The contrast is a Raymond Carver short story.  Grab any of them.  I’ve talked about “A Small Good Thing” before, so let’s go with that one.  You immediately wonder why the baker is so curt with the woman.  Carver hooks you on the first page, and you keep reading because his personality is like Chekhov’s gun.  You know that it’s going to be explained by the last page because it’s the element Carver is waving around on the first page.  And you have to assume that the reason is going to pack a punch.  And it does.

Novels are a series of jabs.  None of them do more than knock your head around for a bit.  It’s a long drawn out fight.  Short stories are a thirty second knockout with a single blow to the head.  They pack a punch; they make you feel something deeply in a few pages.  People usually read short stories in one sitting; it makes them feel something intensely in a short period of time.  People usually read novels in many sittings; and while certain scenes may stick with you (remember, series of jabs), they don’t have the same impact.  The exception being major events that occur after the reader is deeply invested.  Think about all the jabs from the Harry Potter series that happen in books 5, 6, and 7.  Now move those same deaths to books 1, 2, and 3.  Would it have affected you in the same way?  I’m guessing not.  So remove those sorts of jabs because they are sucker punches, and go with your average free-standing novel (vs. series).  Most of those jabs may stick with you as you go about your day, but they rarely have the impact that a story story has to affect your mood/occupy your brain.

So now ask yourself, do I have a slow burn type story on my hands or do I have a raging inferno of a plot line?  Can you get under the reader’s skin in a short amount of time, or do you need space to build all those individual jabs until you take them to the emotional knockout at the end?

I started out my MFA program as a short story writer.  My mentor asked me during my first semester if I wanted to try my hand at writing a novel.  I said sure, and he gave me a few guidelines for building a novel and then told me that the only way to learn novel writing was to do novel writing.  My first novel felt like a long short story.  It’s in a box somewhere.  My second novel felt like a weird novel/short story hybrid.  I was getting closer.  I graduated from my MFA program and wrote a third practice novel.  This one read closer to a novel.  I decided it was time to stop practicing and start attempting to do so I wrote my fourth novel (yes, we are talking about thousands of practice pages at this point).  That novel is still unfinished, though I will complete it one day.  And then I wrote my fifth novel: Life from Scratch.  It took five long tries to move from short stories to novels.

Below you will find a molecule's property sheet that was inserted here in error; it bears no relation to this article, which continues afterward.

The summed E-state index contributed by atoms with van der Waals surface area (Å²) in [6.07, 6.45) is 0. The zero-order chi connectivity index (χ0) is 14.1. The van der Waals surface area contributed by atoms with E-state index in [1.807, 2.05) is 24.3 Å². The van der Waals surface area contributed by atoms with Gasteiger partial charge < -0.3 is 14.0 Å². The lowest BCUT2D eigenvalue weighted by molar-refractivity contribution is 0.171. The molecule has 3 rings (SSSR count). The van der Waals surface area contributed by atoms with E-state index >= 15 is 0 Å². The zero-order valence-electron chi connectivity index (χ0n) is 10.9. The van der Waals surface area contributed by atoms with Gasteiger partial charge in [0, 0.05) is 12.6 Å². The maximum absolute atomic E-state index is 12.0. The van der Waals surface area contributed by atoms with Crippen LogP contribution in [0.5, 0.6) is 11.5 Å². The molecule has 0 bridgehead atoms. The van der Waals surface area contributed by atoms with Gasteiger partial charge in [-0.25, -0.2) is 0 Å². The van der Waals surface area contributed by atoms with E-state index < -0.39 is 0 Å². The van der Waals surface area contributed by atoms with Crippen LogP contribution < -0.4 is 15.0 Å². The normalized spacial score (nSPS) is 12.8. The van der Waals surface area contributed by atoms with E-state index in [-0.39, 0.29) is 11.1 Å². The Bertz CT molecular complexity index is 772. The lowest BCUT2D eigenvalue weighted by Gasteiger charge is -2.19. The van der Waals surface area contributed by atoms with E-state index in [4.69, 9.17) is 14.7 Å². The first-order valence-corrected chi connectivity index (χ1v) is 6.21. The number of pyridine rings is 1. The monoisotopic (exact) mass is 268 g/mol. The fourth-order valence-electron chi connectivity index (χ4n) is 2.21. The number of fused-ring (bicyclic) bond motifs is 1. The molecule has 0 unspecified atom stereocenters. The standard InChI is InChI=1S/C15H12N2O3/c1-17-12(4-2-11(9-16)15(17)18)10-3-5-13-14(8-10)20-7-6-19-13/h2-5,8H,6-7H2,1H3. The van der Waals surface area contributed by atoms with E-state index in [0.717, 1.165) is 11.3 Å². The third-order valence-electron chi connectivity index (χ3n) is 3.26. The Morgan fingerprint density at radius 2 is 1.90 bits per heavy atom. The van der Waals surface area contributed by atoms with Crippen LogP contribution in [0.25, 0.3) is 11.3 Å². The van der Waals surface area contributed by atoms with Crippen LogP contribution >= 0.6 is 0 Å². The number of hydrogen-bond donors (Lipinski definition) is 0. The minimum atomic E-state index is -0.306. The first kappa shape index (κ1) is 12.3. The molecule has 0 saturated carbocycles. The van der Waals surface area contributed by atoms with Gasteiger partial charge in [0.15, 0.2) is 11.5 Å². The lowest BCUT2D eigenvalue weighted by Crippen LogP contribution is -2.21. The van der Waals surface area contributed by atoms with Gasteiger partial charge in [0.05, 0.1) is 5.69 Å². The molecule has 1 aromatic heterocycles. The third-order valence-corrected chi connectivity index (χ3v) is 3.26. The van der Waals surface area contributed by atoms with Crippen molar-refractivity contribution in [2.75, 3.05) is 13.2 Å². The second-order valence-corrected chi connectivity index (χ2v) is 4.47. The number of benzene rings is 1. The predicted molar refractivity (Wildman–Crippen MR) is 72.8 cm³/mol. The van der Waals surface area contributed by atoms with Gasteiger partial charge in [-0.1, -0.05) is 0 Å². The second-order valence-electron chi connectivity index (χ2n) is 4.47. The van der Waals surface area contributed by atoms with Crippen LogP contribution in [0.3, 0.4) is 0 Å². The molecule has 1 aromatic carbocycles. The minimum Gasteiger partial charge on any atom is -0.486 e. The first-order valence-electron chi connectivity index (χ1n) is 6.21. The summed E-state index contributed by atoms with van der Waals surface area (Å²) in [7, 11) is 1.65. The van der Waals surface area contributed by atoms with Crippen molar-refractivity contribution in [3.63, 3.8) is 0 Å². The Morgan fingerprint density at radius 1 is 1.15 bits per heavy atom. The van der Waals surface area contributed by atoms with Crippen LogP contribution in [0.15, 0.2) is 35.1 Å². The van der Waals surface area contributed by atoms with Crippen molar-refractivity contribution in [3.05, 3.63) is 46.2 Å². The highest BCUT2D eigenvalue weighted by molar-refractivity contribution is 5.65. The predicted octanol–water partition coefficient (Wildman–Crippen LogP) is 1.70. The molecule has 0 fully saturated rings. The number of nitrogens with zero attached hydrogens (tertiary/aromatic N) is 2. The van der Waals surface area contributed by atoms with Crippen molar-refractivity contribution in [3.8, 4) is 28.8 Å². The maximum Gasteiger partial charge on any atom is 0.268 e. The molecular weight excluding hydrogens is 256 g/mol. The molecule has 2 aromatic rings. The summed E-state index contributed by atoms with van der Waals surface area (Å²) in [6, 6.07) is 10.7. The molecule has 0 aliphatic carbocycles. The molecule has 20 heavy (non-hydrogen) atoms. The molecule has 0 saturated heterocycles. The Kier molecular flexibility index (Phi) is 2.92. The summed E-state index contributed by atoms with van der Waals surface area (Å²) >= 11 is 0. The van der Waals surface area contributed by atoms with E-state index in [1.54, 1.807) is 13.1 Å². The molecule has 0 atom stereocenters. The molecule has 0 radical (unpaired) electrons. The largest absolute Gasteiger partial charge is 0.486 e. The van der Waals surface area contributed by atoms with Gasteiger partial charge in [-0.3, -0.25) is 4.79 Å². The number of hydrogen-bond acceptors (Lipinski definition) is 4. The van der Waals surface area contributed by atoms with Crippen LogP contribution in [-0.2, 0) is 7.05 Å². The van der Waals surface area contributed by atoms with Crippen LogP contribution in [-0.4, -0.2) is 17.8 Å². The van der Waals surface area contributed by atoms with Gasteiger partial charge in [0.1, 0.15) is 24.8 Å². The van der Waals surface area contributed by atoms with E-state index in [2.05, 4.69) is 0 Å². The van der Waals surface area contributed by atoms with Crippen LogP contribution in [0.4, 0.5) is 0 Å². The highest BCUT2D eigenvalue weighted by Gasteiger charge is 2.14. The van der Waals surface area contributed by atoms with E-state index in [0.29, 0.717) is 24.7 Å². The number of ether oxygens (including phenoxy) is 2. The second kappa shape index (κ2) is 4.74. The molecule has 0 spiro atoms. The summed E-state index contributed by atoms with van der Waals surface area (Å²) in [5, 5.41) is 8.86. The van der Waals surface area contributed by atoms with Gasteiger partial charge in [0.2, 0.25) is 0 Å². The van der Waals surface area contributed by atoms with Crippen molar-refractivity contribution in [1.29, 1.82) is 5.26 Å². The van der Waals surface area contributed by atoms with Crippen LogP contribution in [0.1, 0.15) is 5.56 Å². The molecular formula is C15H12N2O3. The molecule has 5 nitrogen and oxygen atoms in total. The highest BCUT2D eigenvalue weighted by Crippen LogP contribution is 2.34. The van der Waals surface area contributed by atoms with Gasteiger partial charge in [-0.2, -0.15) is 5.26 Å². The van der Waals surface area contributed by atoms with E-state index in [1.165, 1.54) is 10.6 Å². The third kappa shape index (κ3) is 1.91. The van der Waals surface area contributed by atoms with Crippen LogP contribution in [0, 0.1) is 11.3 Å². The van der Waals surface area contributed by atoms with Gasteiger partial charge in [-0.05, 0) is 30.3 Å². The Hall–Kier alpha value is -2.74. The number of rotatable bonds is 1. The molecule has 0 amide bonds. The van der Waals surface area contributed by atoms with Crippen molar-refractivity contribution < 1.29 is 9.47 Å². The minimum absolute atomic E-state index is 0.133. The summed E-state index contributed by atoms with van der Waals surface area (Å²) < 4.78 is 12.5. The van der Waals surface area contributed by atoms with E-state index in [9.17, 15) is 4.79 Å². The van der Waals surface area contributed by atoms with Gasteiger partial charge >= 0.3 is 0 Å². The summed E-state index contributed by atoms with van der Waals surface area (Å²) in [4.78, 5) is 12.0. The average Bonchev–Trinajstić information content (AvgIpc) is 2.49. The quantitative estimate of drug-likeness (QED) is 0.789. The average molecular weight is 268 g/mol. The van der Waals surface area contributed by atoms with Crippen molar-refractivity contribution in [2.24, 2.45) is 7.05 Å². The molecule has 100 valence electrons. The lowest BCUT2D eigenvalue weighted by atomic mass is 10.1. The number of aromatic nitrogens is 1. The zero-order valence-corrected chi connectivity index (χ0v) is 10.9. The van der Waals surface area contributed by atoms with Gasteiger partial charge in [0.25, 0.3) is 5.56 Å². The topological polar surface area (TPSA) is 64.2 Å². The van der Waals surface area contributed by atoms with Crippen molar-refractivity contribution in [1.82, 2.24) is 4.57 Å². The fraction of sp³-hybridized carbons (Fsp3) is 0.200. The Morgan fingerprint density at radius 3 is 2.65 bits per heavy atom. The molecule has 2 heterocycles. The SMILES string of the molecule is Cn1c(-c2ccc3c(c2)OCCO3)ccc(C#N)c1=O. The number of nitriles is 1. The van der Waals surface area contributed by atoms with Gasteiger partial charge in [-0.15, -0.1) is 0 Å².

Nidah” is the first short story I’ve written in a long time.  In some ways, it was hard to go backwards; to write a short story after getting comfortable with the pace of a novel.  I will say that it’s a bit easier to go from novels to short stories (vs. going in the opposite direction) simply due to length.  It is easier to keep a short story in your head as you edit and mentally see the whole trip from start to finish.  It’s much messier to edit a novel.  “Nidah” plodded along on the first try at a novel’s pace but edits fixed it.  So why write practice novels and not practice short stories?  It all comes down to length and commitment.  Short stories are a short commitment and worth editing.  A 400 page practice novel… not so much.